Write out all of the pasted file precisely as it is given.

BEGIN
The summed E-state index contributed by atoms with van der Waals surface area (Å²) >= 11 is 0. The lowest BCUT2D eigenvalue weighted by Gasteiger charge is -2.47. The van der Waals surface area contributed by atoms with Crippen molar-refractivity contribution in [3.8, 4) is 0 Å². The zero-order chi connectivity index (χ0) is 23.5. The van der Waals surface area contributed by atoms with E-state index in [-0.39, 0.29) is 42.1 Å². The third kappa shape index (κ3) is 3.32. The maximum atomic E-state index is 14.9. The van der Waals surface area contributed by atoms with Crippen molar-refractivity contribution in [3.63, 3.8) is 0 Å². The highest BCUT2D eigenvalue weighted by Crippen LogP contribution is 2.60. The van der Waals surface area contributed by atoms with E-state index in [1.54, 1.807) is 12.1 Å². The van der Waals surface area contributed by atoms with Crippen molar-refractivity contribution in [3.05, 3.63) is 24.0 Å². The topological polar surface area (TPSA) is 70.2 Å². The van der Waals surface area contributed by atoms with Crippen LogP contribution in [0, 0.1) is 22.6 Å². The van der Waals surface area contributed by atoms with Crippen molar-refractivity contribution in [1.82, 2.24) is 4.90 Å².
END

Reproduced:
The summed E-state index contributed by atoms with van der Waals surface area (Å²) >= 11 is 0. The lowest BCUT2D eigenvalue weighted by Gasteiger charge is -2.47. The van der Waals surface area contributed by atoms with Crippen molar-refractivity contribution in [3.8, 4) is 0 Å². The zero-order chi connectivity index (χ0) is 23.5. The van der Waals surface area contributed by atoms with E-state index in [-0.39, 0.29) is 42.1 Å². The third kappa shape index (κ3) is 3.32. The maximum atomic E-state index is 14.9. The van der Waals surface area contributed by atoms with Crippen molar-refractivity contribution in [3.63, 3.8) is 0 Å². The highest BCUT2D eigenvalue weighted by Crippen LogP contribution is 2.60. The van der Waals surface area contributed by atoms with E-state index in [1.54, 1.807) is 12.1 Å². The van der Waals surface area contributed by atoms with Crippen molar-refractivity contribution in [3.05, 3.63) is 24.0 Å². The topological polar surface area (TPSA) is 70.2 Å². The van der Waals surface area contributed by atoms with Crippen LogP contribution in [0, 0.1) is 22.6 Å². The van der Waals surface area contributed by atoms with Crippen molar-refractivity contribution in [1.82, 2.24) is 4.90 Å².